In the Medieval era, I have seen images of women in drawers, but the images are all German allegories about hen-pecked husbands and comments on who wore the pants in the family, so they really can’t be used as documentation for women having actually worn drawers (quite the opposite in fact, since they’re pointing out via just such an image that the woman is a harridan, LOL!).

12:25 PM  
Blogger Pam Rosenthal said...

Oh dear, petticoats, another layer to take off. I always mention them, but I always think of them as kind of a half-slip that ties around the waist. Am I wrong about that, Kalen?

Meanwhile, I love the 1820 petticoat with the multiple layers of cording to stiffen it and help hold out the skirts... to the extent that I love any of the clothes from the post-Waterloo period that I always wind up writing about.

3:40 PM  
Blogger Amanda Elyot said...

Terrific post, Kalen! I keep looking at the first image you posted and (being a rather well endowed woman up top), can't imagine where most women would fit their boobs in that tiny strip above the artificially high waistline. Even corseted, should a woman be spilling out over the top of the bodice? I sure know I would!

6:33 PM  
Blogger Kalen Hughes said...

I always think of them as kind of a half-slip that ties around the waist.

Because of the high-waist during the Regency, petticoats were more like jumpers. I've seen ONE extant petticoat that was just a skirt (it is also knit wool and from Norway).

I keep looking at the first image you posted and (being a rather well endowed woman up top), can't imagine where most women would fit their boobs in that tiny strip above the artificially high waistline. Even corseted, should a woman be spilling out over the top of the bodice?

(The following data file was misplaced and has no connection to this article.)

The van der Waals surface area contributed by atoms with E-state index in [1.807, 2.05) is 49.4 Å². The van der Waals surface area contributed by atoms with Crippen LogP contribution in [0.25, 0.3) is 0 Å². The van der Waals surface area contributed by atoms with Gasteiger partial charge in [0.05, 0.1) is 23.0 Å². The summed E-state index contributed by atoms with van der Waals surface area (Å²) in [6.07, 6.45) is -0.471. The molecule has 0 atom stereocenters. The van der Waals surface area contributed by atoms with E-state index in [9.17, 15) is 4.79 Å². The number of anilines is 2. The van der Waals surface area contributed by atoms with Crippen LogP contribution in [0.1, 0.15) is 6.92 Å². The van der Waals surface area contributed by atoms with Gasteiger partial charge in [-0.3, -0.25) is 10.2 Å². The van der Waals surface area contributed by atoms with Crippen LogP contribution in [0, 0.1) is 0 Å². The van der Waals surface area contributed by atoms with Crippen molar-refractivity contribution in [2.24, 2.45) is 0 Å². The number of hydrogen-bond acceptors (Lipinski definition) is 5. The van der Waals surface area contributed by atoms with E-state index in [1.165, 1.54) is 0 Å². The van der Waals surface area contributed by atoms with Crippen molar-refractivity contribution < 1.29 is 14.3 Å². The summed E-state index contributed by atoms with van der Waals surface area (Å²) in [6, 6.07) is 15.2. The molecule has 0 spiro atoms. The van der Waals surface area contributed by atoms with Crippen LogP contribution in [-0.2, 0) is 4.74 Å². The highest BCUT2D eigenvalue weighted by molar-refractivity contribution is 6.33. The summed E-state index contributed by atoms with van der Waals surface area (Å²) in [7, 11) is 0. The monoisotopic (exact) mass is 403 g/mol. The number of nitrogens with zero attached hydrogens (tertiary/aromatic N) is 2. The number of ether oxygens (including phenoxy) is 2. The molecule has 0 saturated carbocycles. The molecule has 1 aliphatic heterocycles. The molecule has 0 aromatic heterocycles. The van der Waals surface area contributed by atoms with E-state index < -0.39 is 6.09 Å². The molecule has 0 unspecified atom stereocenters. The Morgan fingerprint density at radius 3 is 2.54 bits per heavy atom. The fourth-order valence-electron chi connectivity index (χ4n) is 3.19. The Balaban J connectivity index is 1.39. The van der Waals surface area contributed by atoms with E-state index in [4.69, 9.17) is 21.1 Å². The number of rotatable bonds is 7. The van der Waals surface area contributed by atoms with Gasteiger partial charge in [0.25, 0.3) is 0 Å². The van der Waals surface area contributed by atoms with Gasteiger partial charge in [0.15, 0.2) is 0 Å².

It's not really meant to contain the bust, that's the job of the corset. The bodice on the petticoat is just to hold it up.

7:41 AM  
Blogger Amanda Elyot said...

In the 16th century you start to see women's drawers in Italy (open-crotch affairs). These make their way into France by the 17th century...

In my research on Catherine de Medici for NOTORIOUS ROYAL MARRIAGES I read that she is credited with introducing the split-crotch drawers from Italy to France.

11:37 AM  
Blogger Pam Rosenthal said...

Just another sigh about how really clothed Regency ladies were, tho in Romancelandia they're often imagined wearing little wispy spaghetti-strappy things.

How about the really scandalous (and skinny) ones like Caroline Lamb, tho?

11:44 AM  
Blogger Kalen Hughes said...

In my research on Catherine de Medici for NOTORIOUS ROYAL MARRIAGES I read that she is credited with introducing the split-crotch drawers from Italy to France.

I've seen this mentioned, but never seen any documentation to back it up (and I'd be surprised if there was any, since the drawers weren't really popular in Italy until well after she'd left for France . . . ).

2:10 PM  
Blogger Kalen Hughes said...

How about the really scandalous (and skinny) ones like Caroline Lamb, tho?

Aside from her outing dressed as a page, I've never read anything to indicate that her normal mode of dress was distinctly outrageous or different (not that I’ve done a lot of research on her . . .).

2:12 PM  
Anonymous Anonymous said...

I wear a modern petticoat under a wool A line skirt a lot in the winter time. Mid calf length, all nylon, with little netting, it is oh so warm. Not enough bulk to really let anyone know it is there, but keeps me much warmer than pants.

susan Johnson

2:57 PM